- The Washington Times - Wednesday, March 9, 2011


They claim it’s all part of the plan. But still. The Nixon Center, an institution founded by President Richard Nixon within his own presidential library just three months before he died in 1994, has dropped “Nixon” to become the more generic “Center for the National Interest.” The transition was announced at a “glittering black tie gala” on Tuesday, attended by Republican Sens. Jon Kyl and John McCain of Arizona, plus former Defense Secretary James Schlesinger and Nixon’s daughter Julie Nixon Eisenhower.

The original mission of the center was to establish foreign policy principles that “combine hard-headed pragmatism and fundamental American values,” according to the center’s original website; a new site is under development. The new entity will reflect “emphasis on nonpartisan analysis of America’s foreign policy challenges based on U.S. national interests,” the group says.

But, uh, dropping the name?

“This is a big step forward for the center. President Nixon always wanted the center eventually to be independent and we have now realized that vision,” reasons Chairman Maurice R. Greenberg.

The Nixon Center, founded by President Richard M. Nixon before he died in 1994, has dropped "Nixon" to become the more generic Center for the National Interest. (Associated Press)
The Nixon Center, founded by President Richard M. Nixon before he died ... more >


Rep. Peter T. King, New York Republican, faces cameras, opposing Democrats, protesters, faith groups, pundits and intense scrutiny as soon as the doors open Thursday morning to the House Committee on Homeland Security chairman’s hearing on radical Muslims living within U.S. borders.

A National Review Online poll of close to 6,000 readers asks: “Pete King holds hearings on domestic radicalization in the Muslim community. This is: (a) overdue (b) pointless (c) an outrage. (The results: 93 percent say it’s overdue, 6 percent deem the hearing pointless and 1 percent say it’s an outrage.)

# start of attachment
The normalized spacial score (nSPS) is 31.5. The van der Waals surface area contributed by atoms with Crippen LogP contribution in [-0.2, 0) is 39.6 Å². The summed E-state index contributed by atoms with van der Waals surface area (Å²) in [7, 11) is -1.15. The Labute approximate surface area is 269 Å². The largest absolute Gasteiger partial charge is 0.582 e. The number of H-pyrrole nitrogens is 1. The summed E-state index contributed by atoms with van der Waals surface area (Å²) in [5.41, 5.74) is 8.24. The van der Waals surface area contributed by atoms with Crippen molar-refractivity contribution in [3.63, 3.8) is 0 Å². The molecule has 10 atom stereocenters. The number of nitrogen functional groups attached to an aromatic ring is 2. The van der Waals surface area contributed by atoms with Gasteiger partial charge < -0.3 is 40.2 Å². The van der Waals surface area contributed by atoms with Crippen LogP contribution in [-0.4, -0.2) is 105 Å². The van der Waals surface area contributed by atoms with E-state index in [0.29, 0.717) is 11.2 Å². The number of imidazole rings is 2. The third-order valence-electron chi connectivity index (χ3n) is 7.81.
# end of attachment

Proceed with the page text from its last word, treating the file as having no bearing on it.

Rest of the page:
Witnesses include two Muslim-Americans who lost family members to Islamic fundamentalist group recruitment, along with Dr. Zuhdi Jasser, who has long voiced serious concerns for the radical Islamist tide within U.S. neighborhoods.

“There will of course be some dead weight among the witnesses: We doubt that Reps. Keith Ellison, Minnesota Democrat, and John Dingell, Michigan Democrat, will add much to the proceedings, besides defending their many peaceful Muslim constituents from an attack no one is contemplating,” the National Review says in an editorial. “And we wish King had called the likes of Steve Emerson, director of the Investigative Project on Terrorism and an indispensable voice on Islamism in America.”


Julianne Moore has agreed to play Sarah Palin in HBO’s adaptation of “Game Change,” a book recounting Sen. John McCain’s 2008 campaign. The film will be directed by Jay Roach, who also directed HBO’s “Recount,” the docu-drama treatment of “the controversial 2000 Florida recount,” the network says.


Undercover videographer James O’Keefe says he has more damning footage about National Public Radio. Until then, the NPR sting saga is devolving into its denouement stage, soon to fade into distant voices and then static, perhaps.

“People at NPR yesterday were angry and dazed by this episode, which is just the latest in a series of events that put the company in the worst possible light. Doesn’t anyone in NPR’s top management think of the consequences before they act?” demands National Public Radio ombudsman Alicia Shepard.

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